# And Now, … the Math

If all that kind of made sense, you can stop there and feel good about what you’ve learned, and wow your friends with your AI knowledge. The next section is rather math heavy, so be warned. Feel free to pull the ejection handle and blast out of here while you can.

If you are still here, it’s time to get into the weeds!

We’re going to start in a completely different area, but I promise we’ll work our way back to JointVAE.

## Information

Intuitively, you might realize that if some event occurs pretty often, we get less information out of it than if the event occurs less frequently. For example, “NASA landed on the moon again” is a lot more informative than “Monday Night Football is happening on Monday night this week.” I could’ve guessed that last statement, so it doesn’t really carry much information. It would be handy to capture this numerically. Ideally, an event that has a probability of zero carries a ton of information, while an event that has a probability of one has zero information. With that in mind, we define

$I(\text x = x) = - \log P(\text x = x)$which says that the information encoded when some random state $\text x$ is $x$ is the negative log of the probability of $x$ occurring. If $P(\text x = x) = 1$, this expression is zero. If $P(\text x = x) = 0$, the expression is $\infty$. Practically this is okay since we will never calculate the information of an event that will never happen.

This definition is essentially arbitrary!There’s not necessarily any theory your missing that would make this an obvious choice to you. The real benefit to this definition is that it turns out to have some practical meaning if we talk about information encoded in bits, and it makes some of our calculations easier since the log can turn multiplications and divisions into additions and subtractions, respectively.

## Entropy

So if $I(\text x = x)$ which I’ll shorten to $I(x)$ is the information in a single event, what about the information encoded in the whole distribution $P$? One way to quantify this is via *entropy*, which is the *expected information* that $P$ produces if we randomly pick a sample from $P$ (I’m shortening $P(\text x = x)$ to $P(x)$):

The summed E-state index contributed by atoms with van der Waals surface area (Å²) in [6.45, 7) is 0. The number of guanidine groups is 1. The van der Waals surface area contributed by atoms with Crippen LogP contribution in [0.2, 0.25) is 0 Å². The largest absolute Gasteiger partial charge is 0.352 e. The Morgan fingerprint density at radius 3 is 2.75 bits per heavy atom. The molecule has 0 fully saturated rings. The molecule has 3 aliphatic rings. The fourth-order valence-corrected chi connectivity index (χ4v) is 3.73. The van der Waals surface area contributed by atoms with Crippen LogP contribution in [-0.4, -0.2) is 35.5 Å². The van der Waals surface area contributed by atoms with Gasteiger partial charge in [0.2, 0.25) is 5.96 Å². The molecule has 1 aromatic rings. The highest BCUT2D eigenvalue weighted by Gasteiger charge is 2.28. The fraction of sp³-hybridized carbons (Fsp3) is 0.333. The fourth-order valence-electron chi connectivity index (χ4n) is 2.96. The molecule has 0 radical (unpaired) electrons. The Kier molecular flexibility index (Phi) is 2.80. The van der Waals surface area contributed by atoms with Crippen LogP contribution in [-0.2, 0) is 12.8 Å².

So how exactly do we calculate the expected value? The idea is pretty simple, the expected value will be the sum of each $I(x)$ for each possible outcome $x$ in $P$ **times the probability that the outcome occurs**. So the entropy is the weighted sum of all the individual event information, where the weights are the chance the event actually occurs. Think about that for a minute, and hopefully it makes sense. Even if an event has a *ton* of information, if it doesn’t happen very often, it really won’t contribute much information in the long run. For a discrete distribution, we can write the entropy as

where $\sum_x$ means the sum across every possible event $x$.

## Kullback-Liebler Divergence

A natural question at this point is, “Can we use entropy and information to compare two distributions?” For example, maybe we have some event $x$ and we want to find the difference in information between two distributions of $x$, $P$ and $Q$. In others, if $x$ occurs from distribution $P$, does this event have more or less information than the information $x$ has according to distribution $Q$? We can write this as

$\begin{aligned} \mathbb E_{x \sim P}[I_P(x) - I_Q(x)] &= \mathbb E_{x \sim P}[I_P(x)] - \mathbb E_{x \sim P}[I_Q(x)] \\ &= H(P) - H(P,Q) \end{aligned}$We can substitute our previous definition of $H(P)$, and we define a new expression $H(P,Q)$ as the *cross-entropy* between $P$ and $Q$. It is the information from distribution $Q$, but weighted and summed based on the probability of the event happening according to the other distribution $P$. Take a deep breath, and read that a couple times.

Returning to the full expression, which we term *Kullback-Liebler (KL) divergence*, and write

we can see that if the event has the same information in both distributions, then $-\log P(x) = -\log Q(x)$ (remember the definition of information), and we can infer that $P(x) = Q(x)$. So if we randomly pick an $x$ from $P$ and the expected value of the information difference is zero, we can take a guess that the two distributions are pretty much identical *from the perspective of $P$*. This last part is really important. It says that all the events that might reasonably occur in $P$ occur at a similar frequency in $Q$ if the KL divergence is close to zero. It does *not* say that events that reasonably occur in $Q$ will occur at a similar frequency in $P$. Think about if $P$ is a standard bell curve, but $Q$ is a bell curve with a really long tail on one side. If we pick events from $P$, we will mainly get events near the center of the bell curve. At this point, both $P$ and $Q$ are pretty similar, so the KL divergence will be near zero. In a sense, because $P$ has shorter tails, it will not explore the regions in which it is more different than $Q$. Thus, in the perspective of $P$, it is pretty similar to $Q$.